Curious about applying appreciative inquiry I engaged horticulturist Josh Schneider, in a discussion about developing and growing plants to understand how problem solving vs. pursuing possibilities plays out in the Green industry. Josh and his company Cultivaris have received awards for innovative new product development by creating new hybrids that are faster growing, disease- and pest- resistant, can be grown in cooler temperatures (reducing cost) s, and have longer bloom times. What I found interesting about this conversation was learning that a grower can focus on finding ways to reduce the amount of resources needed to grow plants (ie solve problems) as a way to cut costs and maximize yield and this is standard practice . Cultivaris takes a different approach and creates new products that are easier to grow and more profitable for the grower and retailer. Josh said “you can grow acres of a plant but loose them all to disease if you’re not careful or have chosen the wrong variety.” After this discussion it became clear to me that, while the concept of Appreciative Inquiry had been officially established in the mid 1980’s, it’s actually been alive in flowers we grown and the foods we eat every day as generation after generation of farmer has already been combining the best characteristics from the strongest plants to improve crops for centuries. In it’s own way, Appreciative Inquiry is a testament to itself, a combination of concepts that are already ingrained in the story of human prosperity and progress – just recombined in a new way.
This had me wondering; what if crowdsourcing using questions aimed at solving problems leaves the solutions rendered at greater risk to unforeseen circumstances, in fact what could be more unforeseen than the outcome of attempts to influence company culture as expressed in this blog post by Hartford CEO, Liam McGee? Ever heard the quote “culture eats strategy for lunch” originally attributed to Peter Drucker?
But, what if focusing crowds on creating possibilities through identifying and combining what is already working or by engaging them in collectively combining their visions for a company could produce better and more sustainable results?
I then discovered The Center for Appreciative Inquiry and their daily paper ‘Words Create Worlds‘. Right on their front page I read the question “What might be possible if community and organization members were fully engaged and using their strengths to collectively achieve shared visions?” – Wow!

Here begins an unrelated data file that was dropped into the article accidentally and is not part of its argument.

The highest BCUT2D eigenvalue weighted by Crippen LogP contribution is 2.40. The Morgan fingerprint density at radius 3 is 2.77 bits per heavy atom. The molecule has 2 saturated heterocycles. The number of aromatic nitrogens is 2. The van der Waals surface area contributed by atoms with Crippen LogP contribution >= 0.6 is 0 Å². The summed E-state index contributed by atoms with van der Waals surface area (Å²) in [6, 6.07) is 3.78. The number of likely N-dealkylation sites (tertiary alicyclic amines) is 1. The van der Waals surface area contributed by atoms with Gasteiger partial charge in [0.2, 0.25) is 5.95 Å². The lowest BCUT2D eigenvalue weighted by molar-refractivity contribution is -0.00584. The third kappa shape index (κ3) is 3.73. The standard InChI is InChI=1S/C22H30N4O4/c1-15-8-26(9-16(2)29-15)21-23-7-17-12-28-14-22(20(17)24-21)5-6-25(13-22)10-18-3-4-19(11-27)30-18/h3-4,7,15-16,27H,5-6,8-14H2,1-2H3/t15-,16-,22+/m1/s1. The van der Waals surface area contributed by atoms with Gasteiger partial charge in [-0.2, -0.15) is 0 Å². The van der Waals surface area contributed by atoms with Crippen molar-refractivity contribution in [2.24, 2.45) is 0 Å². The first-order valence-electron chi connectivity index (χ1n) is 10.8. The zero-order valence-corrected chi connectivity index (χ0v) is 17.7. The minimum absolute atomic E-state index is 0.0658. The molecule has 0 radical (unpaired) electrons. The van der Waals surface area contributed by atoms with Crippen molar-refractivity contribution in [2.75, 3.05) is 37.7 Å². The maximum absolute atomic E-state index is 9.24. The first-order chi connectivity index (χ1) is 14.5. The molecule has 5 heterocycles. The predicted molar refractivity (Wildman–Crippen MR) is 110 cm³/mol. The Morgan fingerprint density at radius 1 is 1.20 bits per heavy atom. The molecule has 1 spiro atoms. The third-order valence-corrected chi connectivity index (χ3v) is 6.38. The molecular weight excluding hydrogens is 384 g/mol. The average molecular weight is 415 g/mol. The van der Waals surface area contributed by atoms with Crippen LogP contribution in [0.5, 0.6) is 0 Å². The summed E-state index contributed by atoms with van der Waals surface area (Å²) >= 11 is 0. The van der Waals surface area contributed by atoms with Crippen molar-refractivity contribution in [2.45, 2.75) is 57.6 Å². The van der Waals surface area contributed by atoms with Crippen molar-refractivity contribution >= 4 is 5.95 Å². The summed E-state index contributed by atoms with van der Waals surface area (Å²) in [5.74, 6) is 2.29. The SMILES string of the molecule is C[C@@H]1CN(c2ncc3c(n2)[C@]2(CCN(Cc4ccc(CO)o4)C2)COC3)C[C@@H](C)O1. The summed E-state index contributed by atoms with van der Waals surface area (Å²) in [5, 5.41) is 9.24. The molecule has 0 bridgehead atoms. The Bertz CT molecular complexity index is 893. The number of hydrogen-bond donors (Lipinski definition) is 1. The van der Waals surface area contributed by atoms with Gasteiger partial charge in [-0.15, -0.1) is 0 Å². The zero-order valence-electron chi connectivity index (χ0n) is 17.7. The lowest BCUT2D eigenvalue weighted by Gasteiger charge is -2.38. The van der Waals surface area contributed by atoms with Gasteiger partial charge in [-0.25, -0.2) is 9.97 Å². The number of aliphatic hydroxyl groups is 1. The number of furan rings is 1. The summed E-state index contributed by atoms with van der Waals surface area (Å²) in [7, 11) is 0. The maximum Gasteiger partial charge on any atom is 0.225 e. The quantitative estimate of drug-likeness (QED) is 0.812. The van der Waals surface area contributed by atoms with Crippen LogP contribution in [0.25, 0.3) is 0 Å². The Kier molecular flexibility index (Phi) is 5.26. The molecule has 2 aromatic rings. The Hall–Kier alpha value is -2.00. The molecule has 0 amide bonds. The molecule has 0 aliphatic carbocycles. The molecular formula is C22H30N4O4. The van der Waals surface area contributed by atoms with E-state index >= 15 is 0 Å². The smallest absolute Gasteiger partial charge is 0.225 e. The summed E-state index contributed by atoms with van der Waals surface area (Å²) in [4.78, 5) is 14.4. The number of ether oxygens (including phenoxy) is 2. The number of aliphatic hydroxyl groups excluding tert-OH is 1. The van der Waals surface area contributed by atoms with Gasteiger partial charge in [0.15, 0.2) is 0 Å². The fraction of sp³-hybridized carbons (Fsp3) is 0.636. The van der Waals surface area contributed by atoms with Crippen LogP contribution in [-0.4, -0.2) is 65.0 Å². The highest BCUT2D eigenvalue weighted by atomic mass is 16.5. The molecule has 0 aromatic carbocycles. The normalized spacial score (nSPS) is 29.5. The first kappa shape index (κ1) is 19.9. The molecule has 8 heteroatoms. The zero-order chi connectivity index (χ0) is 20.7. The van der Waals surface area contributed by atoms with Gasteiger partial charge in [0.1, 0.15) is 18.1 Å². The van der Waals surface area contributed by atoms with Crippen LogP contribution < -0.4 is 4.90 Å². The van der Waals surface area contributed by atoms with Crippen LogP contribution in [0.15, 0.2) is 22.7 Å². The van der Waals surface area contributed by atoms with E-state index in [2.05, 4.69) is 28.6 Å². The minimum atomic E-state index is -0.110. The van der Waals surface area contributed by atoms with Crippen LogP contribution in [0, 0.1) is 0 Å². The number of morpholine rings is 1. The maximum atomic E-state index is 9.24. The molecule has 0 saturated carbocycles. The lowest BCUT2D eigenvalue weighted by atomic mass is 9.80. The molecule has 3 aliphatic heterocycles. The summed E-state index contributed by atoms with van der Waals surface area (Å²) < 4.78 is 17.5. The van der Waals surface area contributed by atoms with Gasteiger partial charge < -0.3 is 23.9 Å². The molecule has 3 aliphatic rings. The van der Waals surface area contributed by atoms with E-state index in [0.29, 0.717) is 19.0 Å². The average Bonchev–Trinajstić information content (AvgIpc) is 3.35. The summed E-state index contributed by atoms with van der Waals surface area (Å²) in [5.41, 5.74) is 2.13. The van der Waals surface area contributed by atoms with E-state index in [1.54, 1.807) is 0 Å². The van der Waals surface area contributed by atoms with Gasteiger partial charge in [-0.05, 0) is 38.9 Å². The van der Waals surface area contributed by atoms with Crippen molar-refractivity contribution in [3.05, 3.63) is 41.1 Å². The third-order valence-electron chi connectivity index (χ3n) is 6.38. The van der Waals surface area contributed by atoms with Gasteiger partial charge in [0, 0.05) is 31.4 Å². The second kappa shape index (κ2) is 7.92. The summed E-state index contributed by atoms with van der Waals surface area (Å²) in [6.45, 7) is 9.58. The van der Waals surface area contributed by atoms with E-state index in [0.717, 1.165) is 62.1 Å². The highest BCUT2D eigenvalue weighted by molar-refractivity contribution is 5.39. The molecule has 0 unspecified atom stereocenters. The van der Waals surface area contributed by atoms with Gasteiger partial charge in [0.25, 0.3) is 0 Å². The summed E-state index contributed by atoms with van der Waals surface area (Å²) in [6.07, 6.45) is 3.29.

Bernard J. Mohr says, “Problems get replaced with innovation as conversations increasingly shift toward uncovering the organization’s (or group’s, or community’s) positive core.” What if a deliberate effort was made to combine the powers of #Crowdsourcing and Appreciative Inquiry? For example; here are crowdsoucring questions applicable to any generic work environment.
- What would you fix about this current process?
- How can we cut waste or save time?
- What are ways we can reduce expense?
- What are the best examples of extraordinary service?
- Where are we doing things right and in alignment with our values?
- What are the best ways to enhance our products so that customers find them more valuable?
Now, imagine how you would feel responding to either sets of questions? Where would questions like the first set get you if repeated again and again over time and how would they make people feel? Would the results of the latter questions result in solutions that would get at what the first questions are asking anyway? What set of questions are more likely to influence adoption and create a culture that brings out the best in people? Do the latter questions alleviate some of the security concerns and slow adoption rates for collaboration technology? I’ll leave those questions for you to ponder.
Disclaimer: This is not an official site of The Hartford. The opinions expressed by participants are those of the participants and are not those of The Hartford.